4. Protect him from the sun

In some locations, heatstroke and sunburn won’t be much of an issue until the summer months. If you live in the south, however, it’s important to be aware of these environmental threats. No matter where you live, keep in mind that your pet is transitioning to warmer temperatures and stronger UV rays the same way you are, so don’t let him run too hard or bask in the sun unprotected for extended periods of time.

5. Keep him away from wildlife

Hibernation season is over, and creatures large and small are lurking in forests and fields. If you’re in the habit of walking your dog off-leash, teach him to leave wild animals alone.  This will keep him – and all his fellow critters – safe from harm’s way.

6. Safely store chemical cleaning products

Starting your spring cleaning? Always store any harmful chemical-based cleaners where your animals can’t access them. Better yet, switch to all-natural cleaning solutions – they’re safer for you, your pets and the environment!

7. Exercise caution around streams and rivers

Like children, companion animals are at risk of falling into fast-flowing bodies of water. Thawing ponds and lakes also pose a risk to off-leash dogs who don’t know any better, so be sure your dog is well trained if you plan to let him roam free.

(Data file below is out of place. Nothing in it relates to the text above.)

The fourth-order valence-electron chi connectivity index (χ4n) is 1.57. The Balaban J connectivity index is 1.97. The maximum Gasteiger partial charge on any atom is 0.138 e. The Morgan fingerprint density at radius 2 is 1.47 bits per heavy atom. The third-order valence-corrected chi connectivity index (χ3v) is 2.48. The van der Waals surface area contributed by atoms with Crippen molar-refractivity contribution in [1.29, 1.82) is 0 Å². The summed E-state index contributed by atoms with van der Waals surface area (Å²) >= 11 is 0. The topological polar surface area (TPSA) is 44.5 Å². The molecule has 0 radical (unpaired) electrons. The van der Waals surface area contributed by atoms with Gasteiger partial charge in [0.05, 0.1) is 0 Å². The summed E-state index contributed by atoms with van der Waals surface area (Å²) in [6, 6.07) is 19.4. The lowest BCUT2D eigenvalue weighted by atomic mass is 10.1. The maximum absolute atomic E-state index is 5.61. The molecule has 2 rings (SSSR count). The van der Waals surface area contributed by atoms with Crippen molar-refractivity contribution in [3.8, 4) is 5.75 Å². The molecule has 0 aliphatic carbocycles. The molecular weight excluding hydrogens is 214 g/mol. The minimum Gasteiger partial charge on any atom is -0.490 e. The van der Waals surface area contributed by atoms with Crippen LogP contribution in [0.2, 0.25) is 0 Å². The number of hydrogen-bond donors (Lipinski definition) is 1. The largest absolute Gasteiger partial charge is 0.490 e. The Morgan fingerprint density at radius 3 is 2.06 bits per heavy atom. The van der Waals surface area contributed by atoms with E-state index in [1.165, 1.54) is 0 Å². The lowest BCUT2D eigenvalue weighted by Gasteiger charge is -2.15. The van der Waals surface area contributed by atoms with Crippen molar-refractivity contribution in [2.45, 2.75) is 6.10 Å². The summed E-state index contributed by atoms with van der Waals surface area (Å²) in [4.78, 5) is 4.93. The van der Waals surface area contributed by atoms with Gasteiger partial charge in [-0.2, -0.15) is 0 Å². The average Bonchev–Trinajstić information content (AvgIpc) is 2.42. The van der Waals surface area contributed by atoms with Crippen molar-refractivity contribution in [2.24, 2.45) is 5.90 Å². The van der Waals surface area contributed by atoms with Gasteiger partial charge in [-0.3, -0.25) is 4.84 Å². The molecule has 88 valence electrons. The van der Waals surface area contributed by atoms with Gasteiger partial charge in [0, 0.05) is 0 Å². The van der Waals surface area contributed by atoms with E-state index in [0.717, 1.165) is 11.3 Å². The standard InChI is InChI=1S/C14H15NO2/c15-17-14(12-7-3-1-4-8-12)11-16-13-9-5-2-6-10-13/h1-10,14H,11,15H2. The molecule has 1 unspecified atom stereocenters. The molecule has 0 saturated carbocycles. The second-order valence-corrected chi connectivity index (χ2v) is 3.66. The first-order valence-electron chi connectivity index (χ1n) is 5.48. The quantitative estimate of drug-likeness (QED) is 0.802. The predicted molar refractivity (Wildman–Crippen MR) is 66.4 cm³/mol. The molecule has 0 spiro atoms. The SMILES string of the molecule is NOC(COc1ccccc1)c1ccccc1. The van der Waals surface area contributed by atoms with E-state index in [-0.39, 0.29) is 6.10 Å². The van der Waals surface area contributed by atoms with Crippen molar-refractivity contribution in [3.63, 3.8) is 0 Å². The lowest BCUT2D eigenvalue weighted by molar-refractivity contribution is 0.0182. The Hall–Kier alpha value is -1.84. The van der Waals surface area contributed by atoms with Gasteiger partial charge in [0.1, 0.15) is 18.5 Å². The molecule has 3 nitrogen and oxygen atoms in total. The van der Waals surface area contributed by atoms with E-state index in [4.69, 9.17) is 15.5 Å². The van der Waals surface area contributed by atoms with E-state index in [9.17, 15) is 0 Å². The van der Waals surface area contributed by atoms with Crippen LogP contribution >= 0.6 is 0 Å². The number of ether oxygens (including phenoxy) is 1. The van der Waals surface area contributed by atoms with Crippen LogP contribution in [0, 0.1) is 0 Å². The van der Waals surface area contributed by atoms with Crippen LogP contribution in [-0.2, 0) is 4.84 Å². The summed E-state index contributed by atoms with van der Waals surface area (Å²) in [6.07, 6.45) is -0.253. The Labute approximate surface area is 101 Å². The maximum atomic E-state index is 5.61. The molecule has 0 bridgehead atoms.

8. Keep bugs at bay

Ticks and fleas and mosquitoes – oh my. As temperatures rise and insects start breeding at high rates, it’s time to ensure your animal is protected. Start by removing all stagnant water sources – AKA bug breeding grounds – from your property. Next, look for natural insect repellents rather than chemical spot-on treatments, which are harmful to his health. Finally, boost his immune system to offer an extra layer of protection from bug-borne illnesses such as Lyme disease, malaria and heartworm.

Shake off those winter blues and enjoy everything spring has to offer you and your pets – just be sure to keep all these safety tips in mind!